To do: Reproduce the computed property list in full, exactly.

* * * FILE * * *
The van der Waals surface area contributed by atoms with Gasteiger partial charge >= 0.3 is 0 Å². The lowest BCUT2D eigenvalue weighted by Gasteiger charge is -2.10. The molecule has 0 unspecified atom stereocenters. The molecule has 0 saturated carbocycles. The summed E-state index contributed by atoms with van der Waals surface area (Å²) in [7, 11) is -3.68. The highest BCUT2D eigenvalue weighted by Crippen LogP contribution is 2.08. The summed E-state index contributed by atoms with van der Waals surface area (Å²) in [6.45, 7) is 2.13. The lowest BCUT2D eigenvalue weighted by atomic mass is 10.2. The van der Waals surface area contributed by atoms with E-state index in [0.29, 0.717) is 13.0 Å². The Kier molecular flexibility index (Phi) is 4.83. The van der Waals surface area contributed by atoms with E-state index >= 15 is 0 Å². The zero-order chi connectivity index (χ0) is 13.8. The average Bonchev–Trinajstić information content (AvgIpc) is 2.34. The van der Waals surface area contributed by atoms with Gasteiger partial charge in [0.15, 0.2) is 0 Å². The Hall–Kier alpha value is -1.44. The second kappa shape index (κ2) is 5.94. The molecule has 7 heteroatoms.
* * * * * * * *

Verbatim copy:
The van der Waals surface area contributed by atoms with Gasteiger partial charge >= 0.3 is 0 Å². The lowest BCUT2D eigenvalue weighted by Gasteiger charge is -2.10. The molecule has 0 unspecified atom stereocenters. The molecule has 0 saturated carbocycles. The summed E-state index contributed by atoms with van der Waals surface area (Å²) in [7, 11) is -3.68. The highest BCUT2D eigenvalue weighted by Crippen LogP contribution is 2.08. The summed E-state index contributed by atoms with van der Waals surface area (Å²) in [6.45, 7) is 2.13. The lowest BCUT2D eigenvalue weighted by atomic mass is 10.2. The van der Waals surface area contributed by atoms with E-state index in [0.29, 0.717) is 13.0 Å². The Kier molecular flexibility index (Phi) is 4.83. The van der Waals surface area contributed by atoms with E-state index >= 15 is 0 Å². The zero-order chi connectivity index (χ0) is 13.8. The average Bonchev–Trinajstić information content (AvgIpc) is 2.34. The van der Waals surface area contributed by atoms with Gasteiger partial charge in [0.15, 0.2) is 0 Å². The Hall–Kier alpha value is -1.44. The second kappa shape index (κ2) is 5.94. The molecule has 7 heteroatoms.